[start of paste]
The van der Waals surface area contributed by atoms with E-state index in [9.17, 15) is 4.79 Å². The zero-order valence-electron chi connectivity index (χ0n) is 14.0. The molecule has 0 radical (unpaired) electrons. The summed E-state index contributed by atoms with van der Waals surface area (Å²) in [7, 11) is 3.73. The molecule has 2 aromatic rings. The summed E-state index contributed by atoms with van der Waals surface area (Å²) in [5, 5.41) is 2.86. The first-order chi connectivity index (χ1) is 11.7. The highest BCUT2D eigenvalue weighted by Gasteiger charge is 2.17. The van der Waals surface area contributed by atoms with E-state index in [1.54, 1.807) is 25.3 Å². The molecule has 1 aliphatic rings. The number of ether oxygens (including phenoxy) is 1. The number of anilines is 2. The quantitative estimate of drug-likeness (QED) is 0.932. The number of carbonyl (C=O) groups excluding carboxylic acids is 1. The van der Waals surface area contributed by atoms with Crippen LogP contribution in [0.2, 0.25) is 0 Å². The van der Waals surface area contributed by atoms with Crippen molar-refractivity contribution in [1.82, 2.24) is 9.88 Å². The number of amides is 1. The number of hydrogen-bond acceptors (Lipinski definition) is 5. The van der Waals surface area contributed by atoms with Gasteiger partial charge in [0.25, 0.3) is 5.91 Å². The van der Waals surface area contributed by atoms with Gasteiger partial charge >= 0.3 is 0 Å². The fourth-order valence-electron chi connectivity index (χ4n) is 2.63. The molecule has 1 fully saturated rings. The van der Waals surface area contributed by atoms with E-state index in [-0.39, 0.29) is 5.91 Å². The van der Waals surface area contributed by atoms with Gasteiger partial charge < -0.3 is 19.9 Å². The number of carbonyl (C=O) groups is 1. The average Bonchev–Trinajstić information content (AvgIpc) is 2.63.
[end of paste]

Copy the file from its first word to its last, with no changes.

The van der Waals surface area contributed by atoms with E-state index in [9.17, 15) is 4.79 Å². The zero-order valence-electron chi connectivity index (χ0n) is 14.0. The molecule has 0 radical (unpaired) electrons. The summed E-state index contributed by atoms with van der Waals surface area (Å²) in [7, 11) is 3.73. The molecule has 2 aromatic rings. The summed E-state index contributed by atoms with van der Waals surface area (Å²) in [5, 5.41) is 2.86. The first-order chi connectivity index (χ1) is 11.7. The highest BCUT2D eigenvalue weighted by Gasteiger charge is 2.17. The van der Waals surface area contributed by atoms with E-state index in [1.54, 1.807) is 25.3 Å². The molecule has 1 aliphatic rings. The number of ether oxygens (including phenoxy) is 1. The number of anilines is 2. The quantitative estimate of drug-likeness (QED) is 0.932. The number of carbonyl (C=O) groups excluding carboxylic acids is 1. The van der Waals surface area contributed by atoms with Crippen LogP contribution in [0.2, 0.25) is 0 Å². The van der Waals surface area contributed by atoms with Crippen molar-refractivity contribution in [1.82, 2.24) is 9.88 Å². The number of amides is 1. The number of hydrogen-bond acceptors (Lipinski definition) is 5. The van der Waals surface area contributed by atoms with Gasteiger partial charge in [0.25, 0.3) is 5.91 Å². The van der Waals surface area contributed by atoms with Gasteiger partial charge >= 0.3 is 0 Å². The fourth-order valence-electron chi connectivity index (χ4n) is 2.63. The molecule has 1 fully saturated rings. The van der Waals surface area contributed by atoms with E-state index in [-0.39, 0.29) is 5.91 Å². The van der Waals surface area contributed by atoms with Gasteiger partial charge < -0.3 is 19.9 Å². The number of carbonyl (C=O) groups is 1. The average Bonchev–Trinajstić information content (AvgIpc) is 2.63.